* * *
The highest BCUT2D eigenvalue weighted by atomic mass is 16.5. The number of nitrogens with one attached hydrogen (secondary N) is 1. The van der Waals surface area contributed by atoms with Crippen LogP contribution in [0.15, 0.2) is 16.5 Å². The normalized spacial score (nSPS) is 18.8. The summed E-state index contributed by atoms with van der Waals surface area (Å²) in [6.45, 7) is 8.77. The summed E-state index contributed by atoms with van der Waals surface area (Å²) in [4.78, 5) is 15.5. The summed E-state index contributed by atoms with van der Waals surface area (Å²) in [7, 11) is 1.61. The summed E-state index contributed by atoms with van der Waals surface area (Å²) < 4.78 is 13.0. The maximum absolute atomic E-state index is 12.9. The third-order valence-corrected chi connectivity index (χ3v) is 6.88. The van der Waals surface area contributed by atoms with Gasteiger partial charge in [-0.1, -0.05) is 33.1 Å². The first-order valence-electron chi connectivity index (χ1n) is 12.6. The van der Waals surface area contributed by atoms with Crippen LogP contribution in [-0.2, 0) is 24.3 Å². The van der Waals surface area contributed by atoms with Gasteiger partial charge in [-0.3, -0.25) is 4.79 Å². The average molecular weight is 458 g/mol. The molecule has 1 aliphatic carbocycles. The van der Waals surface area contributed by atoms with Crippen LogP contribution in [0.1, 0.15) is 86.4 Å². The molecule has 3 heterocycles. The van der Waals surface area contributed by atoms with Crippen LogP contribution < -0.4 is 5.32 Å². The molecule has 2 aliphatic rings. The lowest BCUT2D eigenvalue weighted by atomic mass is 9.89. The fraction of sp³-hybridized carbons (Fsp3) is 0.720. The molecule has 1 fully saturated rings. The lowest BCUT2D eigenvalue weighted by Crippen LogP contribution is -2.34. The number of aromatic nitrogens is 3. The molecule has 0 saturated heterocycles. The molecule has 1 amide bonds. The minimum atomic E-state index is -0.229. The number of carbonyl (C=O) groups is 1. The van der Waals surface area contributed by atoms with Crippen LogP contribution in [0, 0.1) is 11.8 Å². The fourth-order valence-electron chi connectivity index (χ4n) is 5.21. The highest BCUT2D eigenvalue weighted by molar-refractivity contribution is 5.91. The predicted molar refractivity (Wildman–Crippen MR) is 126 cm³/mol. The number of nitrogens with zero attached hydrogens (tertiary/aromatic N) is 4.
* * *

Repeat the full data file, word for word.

The highest BCUT2D eigenvalue weighted by atomic mass is 16.5. The number of nitrogens with one attached hydrogen (secondary N) is 1. The van der Waals surface area contributed by atoms with Crippen LogP contribution in [0.15, 0.2) is 16.5 Å². The normalized spacial score (nSPS) is 18.8. The summed E-state index contributed by atoms with van der Waals surface area (Å²) in [6.45, 7) is 8.77. The summed E-state index contributed by atoms with van der Waals surface area (Å²) in [4.78, 5) is 15.5. The summed E-state index contributed by atoms with van der Waals surface area (Å²) in [7, 11) is 1.61. The summed E-state index contributed by atoms with van der Waals surface area (Å²) < 4.78 is 13.0. The maximum absolute atomic E-state index is 12.9. The third-order valence-corrected chi connectivity index (χ3v) is 6.88. The van der Waals surface area contributed by atoms with Gasteiger partial charge in [-0.1, -0.05) is 33.1 Å². The first-order valence-electron chi connectivity index (χ1n) is 12.6. The van der Waals surface area contributed by atoms with Crippen LogP contribution in [-0.2, 0) is 24.3 Å². The van der Waals surface area contributed by atoms with Gasteiger partial charge in [-0.3, -0.25) is 4.79 Å². The average molecular weight is 458 g/mol. The molecule has 1 aliphatic carbocycles. The van der Waals surface area contributed by atoms with Crippen LogP contribution in [0.1, 0.15) is 86.4 Å². The molecule has 3 heterocycles. The van der Waals surface area contributed by atoms with Crippen LogP contribution < -0.4 is 5.32 Å². The molecule has 2 aliphatic rings. The lowest BCUT2D eigenvalue weighted by atomic mass is 9.89. The fraction of sp³-hybridized carbons (Fsp3) is 0.720. The molecule has 1 fully saturated rings. The lowest BCUT2D eigenvalue weighted by Crippen LogP contribution is -2.34. The number of aromatic nitrogens is 3. The molecule has 0 saturated heterocycles. The molecule has 1 amide bonds. The minimum atomic E-state index is -0.229. The number of carbonyl (C=O) groups is 1. The van der Waals surface area contributed by atoms with Crippen LogP contribution in [0, 0.1) is 11.8 Å². The fourth-order valence-electron chi connectivity index (χ4n) is 5.21. The highest BCUT2D eigenvalue weighted by molar-refractivity contribution is 5.91. The predicted molar refractivity (Wildman–Crippen MR) is 126 cm³/mol. The number of nitrogens with zero attached hydrogens (tertiary/aromatic N) is 4.